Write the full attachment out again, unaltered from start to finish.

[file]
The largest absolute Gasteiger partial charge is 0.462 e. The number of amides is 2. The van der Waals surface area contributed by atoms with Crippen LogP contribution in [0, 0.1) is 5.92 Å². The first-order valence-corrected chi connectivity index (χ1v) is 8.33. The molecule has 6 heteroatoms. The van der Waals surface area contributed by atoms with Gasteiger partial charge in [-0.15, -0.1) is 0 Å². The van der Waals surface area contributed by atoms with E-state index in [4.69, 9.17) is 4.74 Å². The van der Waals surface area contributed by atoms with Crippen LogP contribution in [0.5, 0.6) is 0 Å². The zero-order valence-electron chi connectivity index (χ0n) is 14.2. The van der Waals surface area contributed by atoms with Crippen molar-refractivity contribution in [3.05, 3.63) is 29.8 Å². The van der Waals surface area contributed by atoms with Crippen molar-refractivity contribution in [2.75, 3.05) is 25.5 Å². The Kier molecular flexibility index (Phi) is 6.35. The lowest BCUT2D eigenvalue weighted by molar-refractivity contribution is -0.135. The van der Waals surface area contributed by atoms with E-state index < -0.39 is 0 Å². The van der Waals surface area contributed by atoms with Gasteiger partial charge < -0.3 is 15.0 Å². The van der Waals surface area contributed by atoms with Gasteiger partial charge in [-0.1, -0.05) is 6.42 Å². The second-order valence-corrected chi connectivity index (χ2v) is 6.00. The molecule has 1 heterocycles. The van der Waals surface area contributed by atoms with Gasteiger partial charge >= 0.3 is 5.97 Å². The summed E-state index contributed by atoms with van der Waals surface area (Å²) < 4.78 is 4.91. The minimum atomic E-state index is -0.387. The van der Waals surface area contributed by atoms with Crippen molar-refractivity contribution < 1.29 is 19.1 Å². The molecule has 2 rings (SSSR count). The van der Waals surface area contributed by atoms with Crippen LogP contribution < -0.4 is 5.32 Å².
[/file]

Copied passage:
The largest absolute Gasteiger partial charge is 0.462 e. The number of amides is 2. The van der Waals surface area contributed by atoms with Crippen LogP contribution in [0, 0.1) is 5.92 Å². The first-order valence-corrected chi connectivity index (χ1v) is 8.33. The molecule has 6 heteroatoms. The van der Waals surface area contributed by atoms with Gasteiger partial charge in [-0.15, -0.1) is 0 Å². The van der Waals surface area contributed by atoms with E-state index in [4.69, 9.17) is 4.74 Å². The van der Waals surface area contributed by atoms with Crippen LogP contribution in [0.5, 0.6) is 0 Å². The zero-order valence-electron chi connectivity index (χ0n) is 14.2. The van der Waals surface area contributed by atoms with Crippen molar-refractivity contribution in [3.05, 3.63) is 29.8 Å². The van der Waals surface area contributed by atoms with Crippen molar-refractivity contribution in [2.75, 3.05) is 25.5 Å². The Kier molecular flexibility index (Phi) is 6.35. The lowest BCUT2D eigenvalue weighted by molar-refractivity contribution is -0.135. The van der Waals surface area contributed by atoms with E-state index < -0.39 is 0 Å². The van der Waals surface area contributed by atoms with Gasteiger partial charge < -0.3 is 15.0 Å². The van der Waals surface area contributed by atoms with Gasteiger partial charge in [-0.1, -0.05) is 6.42 Å². The second-order valence-corrected chi connectivity index (χ2v) is 6.00. The molecule has 1 heterocycles. The van der Waals surface area contributed by atoms with Gasteiger partial charge >= 0.3 is 5.97 Å². The summed E-state index contributed by atoms with van der Waals surface area (Å²) < 4.78 is 4.91. The minimum atomic E-state index is -0.387. The van der Waals surface area contributed by atoms with Crippen molar-refractivity contribution < 1.29 is 19.1 Å². The molecule has 2 rings (SSSR count). The van der Waals surface area contributed by atoms with Crippen LogP contribution < -0.4 is 5.32 Å².